Steven Soderbergh and the Artist’s Journey
In 2007, Steven Soderbergh won the Academy Award as Best Director for Traffic. I remember his acceptance speech almost word for word. Here’s the link to the video. (It’s better to watch it than to read it [even better to do both] because he delivered his message in such a humble and heartfelt manner):
Suddenly, going to work tomorrow doesn’t seem like such a good idea. My daughter Sarah’s asleep in London. She’s missing this, unfortunately. There are a lot of people to thank. Rather than thank some of them publicly, I think I’ll thank all of them privately. What I want to say is — I want to thank anyone who spends part of their day creating. I don’t care if it’s a book, a film, a painting, a dance, a piece of theater, a piece of music . . . Anybody who spends part of their day sharing their experience with us. I think this world would be unlivable without art, and I thank you. That includes the Academy. That includes my fellow nominees here tonight. Thank you for inspiring me. Thank you for this.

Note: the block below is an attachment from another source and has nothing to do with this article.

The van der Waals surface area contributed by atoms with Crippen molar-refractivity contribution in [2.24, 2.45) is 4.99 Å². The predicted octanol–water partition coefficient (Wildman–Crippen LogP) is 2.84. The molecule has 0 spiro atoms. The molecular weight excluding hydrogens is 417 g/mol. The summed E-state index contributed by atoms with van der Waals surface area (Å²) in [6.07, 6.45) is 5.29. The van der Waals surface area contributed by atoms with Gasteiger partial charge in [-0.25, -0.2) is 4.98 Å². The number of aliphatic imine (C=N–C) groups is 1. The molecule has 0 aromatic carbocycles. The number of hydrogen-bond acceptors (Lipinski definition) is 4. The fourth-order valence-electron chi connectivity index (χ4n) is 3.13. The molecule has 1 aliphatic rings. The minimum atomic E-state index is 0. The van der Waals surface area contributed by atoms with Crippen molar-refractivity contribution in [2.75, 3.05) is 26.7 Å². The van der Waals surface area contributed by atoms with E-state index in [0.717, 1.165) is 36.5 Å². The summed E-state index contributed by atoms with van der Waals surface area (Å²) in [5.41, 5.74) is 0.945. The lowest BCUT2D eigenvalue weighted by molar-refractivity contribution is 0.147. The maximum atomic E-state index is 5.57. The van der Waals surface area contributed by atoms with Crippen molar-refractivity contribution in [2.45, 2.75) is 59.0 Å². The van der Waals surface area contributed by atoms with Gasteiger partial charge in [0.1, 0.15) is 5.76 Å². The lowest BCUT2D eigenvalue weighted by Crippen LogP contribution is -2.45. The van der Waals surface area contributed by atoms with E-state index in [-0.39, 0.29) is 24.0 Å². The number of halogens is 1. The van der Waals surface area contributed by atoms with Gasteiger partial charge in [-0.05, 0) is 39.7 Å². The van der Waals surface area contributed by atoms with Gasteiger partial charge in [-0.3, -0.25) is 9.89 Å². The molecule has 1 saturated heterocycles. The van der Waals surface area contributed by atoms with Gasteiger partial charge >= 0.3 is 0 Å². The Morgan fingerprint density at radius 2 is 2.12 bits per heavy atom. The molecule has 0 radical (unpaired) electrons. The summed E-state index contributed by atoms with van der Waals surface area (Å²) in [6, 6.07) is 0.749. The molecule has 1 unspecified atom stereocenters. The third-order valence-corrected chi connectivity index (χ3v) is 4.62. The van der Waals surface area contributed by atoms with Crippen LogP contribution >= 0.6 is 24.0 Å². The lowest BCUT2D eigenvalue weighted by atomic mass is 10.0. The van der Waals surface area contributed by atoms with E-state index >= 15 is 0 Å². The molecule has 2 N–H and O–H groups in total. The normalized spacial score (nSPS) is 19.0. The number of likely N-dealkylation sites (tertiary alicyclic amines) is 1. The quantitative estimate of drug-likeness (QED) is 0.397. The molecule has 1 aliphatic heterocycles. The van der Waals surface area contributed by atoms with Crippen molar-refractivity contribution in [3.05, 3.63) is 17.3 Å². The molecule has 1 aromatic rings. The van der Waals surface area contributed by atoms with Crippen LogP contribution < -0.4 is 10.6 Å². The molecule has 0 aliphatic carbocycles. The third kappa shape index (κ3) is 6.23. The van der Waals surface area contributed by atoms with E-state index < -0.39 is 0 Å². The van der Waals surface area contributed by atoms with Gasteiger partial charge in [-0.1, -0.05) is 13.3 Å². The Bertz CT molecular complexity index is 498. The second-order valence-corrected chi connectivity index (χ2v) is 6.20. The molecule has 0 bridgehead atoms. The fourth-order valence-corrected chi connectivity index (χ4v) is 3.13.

Steven Soderbergh could have bounded onto that stage and offered any number of charming, funny, even egomaniacal pronouncements about himself, his movie, his hard times, everybody that helped him, his wife, his kids, his mom, his dad.
Instead he took those two minutes to speak to you and me.
The artist’s journey can be pursued on an hour a day. I can do it. You can do it. We don’t have to quit our day jobs. We don’t have to move to a fourth-floor walkup in Williamsburgh or a garret in Montmarte.
The journey is the journey.
If you’re on it, you’re an artist.
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